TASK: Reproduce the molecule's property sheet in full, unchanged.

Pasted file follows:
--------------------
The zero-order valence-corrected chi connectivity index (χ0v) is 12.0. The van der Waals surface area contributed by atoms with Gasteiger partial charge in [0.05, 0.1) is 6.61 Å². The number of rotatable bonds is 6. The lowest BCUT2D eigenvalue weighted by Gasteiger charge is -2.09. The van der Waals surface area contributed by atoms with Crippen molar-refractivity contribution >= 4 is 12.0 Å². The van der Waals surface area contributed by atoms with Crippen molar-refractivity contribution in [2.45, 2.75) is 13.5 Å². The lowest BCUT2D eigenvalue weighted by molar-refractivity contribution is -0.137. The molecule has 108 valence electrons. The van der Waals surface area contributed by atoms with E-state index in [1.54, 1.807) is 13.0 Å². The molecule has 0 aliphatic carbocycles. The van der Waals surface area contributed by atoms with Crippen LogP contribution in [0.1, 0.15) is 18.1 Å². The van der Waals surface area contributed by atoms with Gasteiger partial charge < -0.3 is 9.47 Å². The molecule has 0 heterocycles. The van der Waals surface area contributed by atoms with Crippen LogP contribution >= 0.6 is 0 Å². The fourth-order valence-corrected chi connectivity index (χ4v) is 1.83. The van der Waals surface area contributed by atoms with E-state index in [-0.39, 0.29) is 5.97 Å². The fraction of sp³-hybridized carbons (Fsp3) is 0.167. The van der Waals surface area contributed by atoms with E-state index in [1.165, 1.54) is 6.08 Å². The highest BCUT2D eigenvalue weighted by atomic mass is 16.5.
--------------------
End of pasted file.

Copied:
The zero-order valence-corrected chi connectivity index (χ0v) is 12.0. The van der Waals surface area contributed by atoms with Gasteiger partial charge in [0.05, 0.1) is 6.61 Å². The number of rotatable bonds is 6. The lowest BCUT2D eigenvalue weighted by Gasteiger charge is -2.09. The van der Waals surface area contributed by atoms with Crippen molar-refractivity contribution >= 4 is 12.0 Å². The van der Waals surface area contributed by atoms with Crippen molar-refractivity contribution in [2.45, 2.75) is 13.5 Å². The lowest BCUT2D eigenvalue weighted by molar-refractivity contribution is -0.137. The molecule has 108 valence electrons. The van der Waals surface area contributed by atoms with E-state index in [1.54, 1.807) is 13.0 Å². The molecule has 0 aliphatic carbocycles. The van der Waals surface area contributed by atoms with Crippen LogP contribution in [0.1, 0.15) is 18.1 Å². The van der Waals surface area contributed by atoms with Gasteiger partial charge < -0.3 is 9.47 Å². The molecule has 0 heterocycles. The van der Waals surface area contributed by atoms with Crippen LogP contribution >= 0.6 is 0 Å². The fourth-order valence-corrected chi connectivity index (χ4v) is 1.83. The van der Waals surface area contributed by atoms with E-state index in [-0.39, 0.29) is 5.97 Å². The fraction of sp³-hybridized carbons (Fsp3) is 0.167. The van der Waals surface area contributed by atoms with E-state index in [1.165, 1.54) is 6.08 Å². The highest BCUT2D eigenvalue weighted by atomic mass is 16.5.